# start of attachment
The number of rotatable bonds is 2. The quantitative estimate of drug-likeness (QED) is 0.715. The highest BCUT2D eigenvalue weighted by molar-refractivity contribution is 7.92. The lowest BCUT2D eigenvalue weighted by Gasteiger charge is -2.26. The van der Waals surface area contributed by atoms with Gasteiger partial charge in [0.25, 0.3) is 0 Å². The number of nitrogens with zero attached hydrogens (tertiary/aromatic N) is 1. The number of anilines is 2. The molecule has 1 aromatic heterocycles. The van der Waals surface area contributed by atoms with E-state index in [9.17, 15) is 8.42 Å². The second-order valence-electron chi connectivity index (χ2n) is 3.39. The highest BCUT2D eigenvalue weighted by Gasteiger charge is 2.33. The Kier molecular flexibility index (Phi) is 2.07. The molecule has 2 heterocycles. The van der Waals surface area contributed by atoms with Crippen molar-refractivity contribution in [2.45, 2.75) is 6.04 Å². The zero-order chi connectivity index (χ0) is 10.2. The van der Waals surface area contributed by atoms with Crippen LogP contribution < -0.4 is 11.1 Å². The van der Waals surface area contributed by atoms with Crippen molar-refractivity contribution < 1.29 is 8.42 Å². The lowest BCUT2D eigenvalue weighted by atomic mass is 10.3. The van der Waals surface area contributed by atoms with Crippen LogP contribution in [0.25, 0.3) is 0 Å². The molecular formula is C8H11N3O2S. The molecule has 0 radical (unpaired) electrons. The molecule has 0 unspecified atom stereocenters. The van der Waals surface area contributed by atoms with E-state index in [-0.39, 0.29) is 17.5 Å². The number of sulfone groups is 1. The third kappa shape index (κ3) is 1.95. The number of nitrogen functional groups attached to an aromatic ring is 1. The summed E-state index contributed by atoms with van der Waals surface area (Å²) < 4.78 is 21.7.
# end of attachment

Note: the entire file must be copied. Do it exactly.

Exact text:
The number of rotatable bonds is 2. The quantitative estimate of drug-likeness (QED) is 0.715. The highest BCUT2D eigenvalue weighted by molar-refractivity contribution is 7.92. The lowest BCUT2D eigenvalue weighted by Gasteiger charge is -2.26. The van der Waals surface area contributed by atoms with Gasteiger partial charge in [0.25, 0.3) is 0 Å². The number of nitrogens with zero attached hydrogens (tertiary/aromatic N) is 1. The number of anilines is 2. The molecule has 1 aromatic heterocycles. The van der Waals surface area contributed by atoms with E-state index in [9.17, 15) is 8.42 Å². The second-order valence-electron chi connectivity index (χ2n) is 3.39. The highest BCUT2D eigenvalue weighted by Gasteiger charge is 2.33. The Kier molecular flexibility index (Phi) is 2.07. The molecule has 2 heterocycles. The van der Waals surface area contributed by atoms with Crippen molar-refractivity contribution in [2.45, 2.75) is 6.04 Å². The zero-order chi connectivity index (χ0) is 10.2. The van der Waals surface area contributed by atoms with Crippen LogP contribution < -0.4 is 11.1 Å². The van der Waals surface area contributed by atoms with Crippen molar-refractivity contribution < 1.29 is 8.42 Å². The lowest BCUT2D eigenvalue weighted by atomic mass is 10.3. The van der Waals surface area contributed by atoms with Crippen LogP contribution in [0.25, 0.3) is 0 Å². The molecular formula is C8H11N3O2S. The molecule has 0 radical (unpaired) electrons. The molecule has 0 unspecified atom stereocenters. The van der Waals surface area contributed by atoms with E-state index in [-0.39, 0.29) is 17.5 Å². The number of sulfone groups is 1. The third kappa shape index (κ3) is 1.95. The number of nitrogen functional groups attached to an aromatic ring is 1. The summed E-state index contributed by atoms with van der Waals surface area (Å²) < 4.78 is 21.7.